The effects of smoking on physical health are well-documented—for example, oral and lung cancers, plus diseases of the respiratory system—but new research is shedding light on the effects of smoking and tobacco use on mental health.
One study, headed by Professor Mark Weiser of Tel Aviv University’s Department of Psychiatry, compared the IQs of more than 20,000 healthy 18- to 21-year-old males enlisted in the Israeli Army. This study, the largest of its kind, showed that the men who smoked scored about seven points lower on average than their nonsmoking peers. Especially interesting was the comparison between siblings where one smoked and the other did not. In most cases, the nonsmoking brother was found to have a higher IQ.
Although this study showed a connection between smoking and lower IQs, it did not show that smoking resulted in a lower IQ. However, research led by Debapriya Ghosh and Anirban Basu of the Indian National Brain Research Centre (NBRC) seems to indicate a distinct connection between smoking and brain damage. Their test results (both in vitro and in vivo) showed that NNK, a procarcinogen commonly found in tobacco, promotes an inflammatory condition of the brain and “inflicts subsequent neuronal damage.” The researchers suggest that NNK causes the brain’s immune cells (microglia) to attack healthy cells instead of damaged or unhealthy cells.
Such damage can be caused by tobacco, whether smoked or chewed. Even second-hand smoke carries NNK, which can cause nerve or brain damage.
The unborn are also affected by tobacco. Known long-term effects from exposure to maternal smoking include increased risk for ear infections, asthma and other respiratory diseases. But Finnish researcher Mikael Ekblad (of Turku University Hospital in Finland) and his colleagues conducted a study “to evaluate the association between maternal smoking during pregnancy and both brain volumes and head circumference in very-low-birth-weight/very-low-gestational-age infants.”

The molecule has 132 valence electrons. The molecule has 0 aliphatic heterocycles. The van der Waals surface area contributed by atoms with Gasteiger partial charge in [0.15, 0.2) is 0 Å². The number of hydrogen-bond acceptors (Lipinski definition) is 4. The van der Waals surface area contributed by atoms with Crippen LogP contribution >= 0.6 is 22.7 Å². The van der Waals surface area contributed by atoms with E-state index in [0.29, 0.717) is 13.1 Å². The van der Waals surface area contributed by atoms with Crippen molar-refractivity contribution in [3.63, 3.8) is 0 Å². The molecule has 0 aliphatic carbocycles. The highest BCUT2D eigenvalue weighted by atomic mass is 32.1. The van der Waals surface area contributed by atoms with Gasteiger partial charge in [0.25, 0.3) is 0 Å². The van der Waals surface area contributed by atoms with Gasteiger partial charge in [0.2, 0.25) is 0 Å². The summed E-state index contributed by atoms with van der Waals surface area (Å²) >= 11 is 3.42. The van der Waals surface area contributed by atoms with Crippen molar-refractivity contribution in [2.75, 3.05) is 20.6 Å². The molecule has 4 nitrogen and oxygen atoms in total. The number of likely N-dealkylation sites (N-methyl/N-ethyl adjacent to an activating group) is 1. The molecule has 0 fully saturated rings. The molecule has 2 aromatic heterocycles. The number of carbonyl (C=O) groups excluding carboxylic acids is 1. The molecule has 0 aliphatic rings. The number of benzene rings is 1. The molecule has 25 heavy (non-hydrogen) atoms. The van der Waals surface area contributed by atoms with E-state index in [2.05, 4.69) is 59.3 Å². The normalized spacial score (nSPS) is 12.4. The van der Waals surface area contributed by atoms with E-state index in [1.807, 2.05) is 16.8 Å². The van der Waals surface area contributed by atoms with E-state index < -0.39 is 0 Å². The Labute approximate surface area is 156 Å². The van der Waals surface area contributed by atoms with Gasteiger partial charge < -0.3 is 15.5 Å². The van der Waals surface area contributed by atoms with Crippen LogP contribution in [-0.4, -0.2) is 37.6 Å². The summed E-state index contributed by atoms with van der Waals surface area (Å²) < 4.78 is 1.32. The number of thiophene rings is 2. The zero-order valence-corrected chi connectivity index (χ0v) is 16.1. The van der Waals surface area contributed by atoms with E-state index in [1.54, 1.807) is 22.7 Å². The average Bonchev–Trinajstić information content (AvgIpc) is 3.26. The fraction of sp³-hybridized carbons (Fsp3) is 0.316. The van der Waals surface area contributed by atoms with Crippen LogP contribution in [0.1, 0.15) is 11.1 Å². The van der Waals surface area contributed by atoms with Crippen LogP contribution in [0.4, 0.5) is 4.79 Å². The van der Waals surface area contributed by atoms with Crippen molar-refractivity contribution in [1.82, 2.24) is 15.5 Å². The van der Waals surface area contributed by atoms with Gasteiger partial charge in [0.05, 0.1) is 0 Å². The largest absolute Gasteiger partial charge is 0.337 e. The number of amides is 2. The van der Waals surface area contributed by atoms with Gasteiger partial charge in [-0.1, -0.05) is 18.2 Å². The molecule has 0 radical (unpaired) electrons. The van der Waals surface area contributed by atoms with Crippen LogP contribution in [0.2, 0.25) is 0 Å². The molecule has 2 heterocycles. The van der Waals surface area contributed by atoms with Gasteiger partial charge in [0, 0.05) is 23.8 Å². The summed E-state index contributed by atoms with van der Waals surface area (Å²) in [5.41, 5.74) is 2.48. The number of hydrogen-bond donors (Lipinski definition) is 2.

The study, published in the February 2010 Journal of Pediatrics, concluded, “Prenatal smoking exposure was associated with significantly smaller frontal lobe and cerebellar volumes in the brains of preterm infants. This is consistent with reports showing an association between prenatal smoking exposure and impairments in frontal lobe and cerebellar functions such as emotion, impulse control, and attention.”
Ekblad and others also analyzed health records of babies born in Finland between 1987 and 1989 as well as the health records of the babies’ mothers.
Results of these studies (presented at the 2009 Pediatric Academic Societies annual meeting in Vancouver, British Columbia, Canada) show that the use of psychotropic medication was highest in the young adults whose mothers smoked while pregnant. Such exposure increased the risk for use of all such drugs, including those used to treat ADHD, addiction and depression. Of the young adults whose mothers had smoked more than 10 cigarettes per day during their pregnancy, more than 10 percent used drugs to treat depression. “Young adults exposed to prenatal smoking had a significantly increased risk for use of psychiatric drugs than unexposed young adults.” The authors added, “Our study suggests that preventing prenatal smoking exposure could reduce psychiatric problems in young adults.”
Sleep problems are sometimes associated with behavioral problems and depression in children, so there may be a connection between the Finnish studies and a study headed by Kristen Stone (of the Brown Center for the Study of Children at Risk, Women and Infants Hospital, Providence, Rhode Island). The authors concluded, “Prenatal exposure to nicotine was positively associated with children’s sleep problems persisting throughout the first 12 years of life. Targeting of this group of children for educational and behavioral efforts to prevent and treat sleep problems is merited given that good sleep may serve as a protective factor for other developmental outcomes.”
Sadly, it is too late for these children to have the best possible start for a healthy life, and the researchers recommend that they be given extra help to compensate for the shortfall. Perhaps their mothers did not understand that using tobacco while pregnant exposed their unborn children to unnecessary physical and mental health risks. But those who use tobacco by choice (whether through smoking or chewing) are also choosing to increase their own risks of damaged physical and mental health.
These studies and tests reinforce what we have known about the physical dangers of tobacco use and add a more cerebral level of concern for the mental health of those exposed to tobacco. The smart conclusion would be to avoid tobacco use altogether.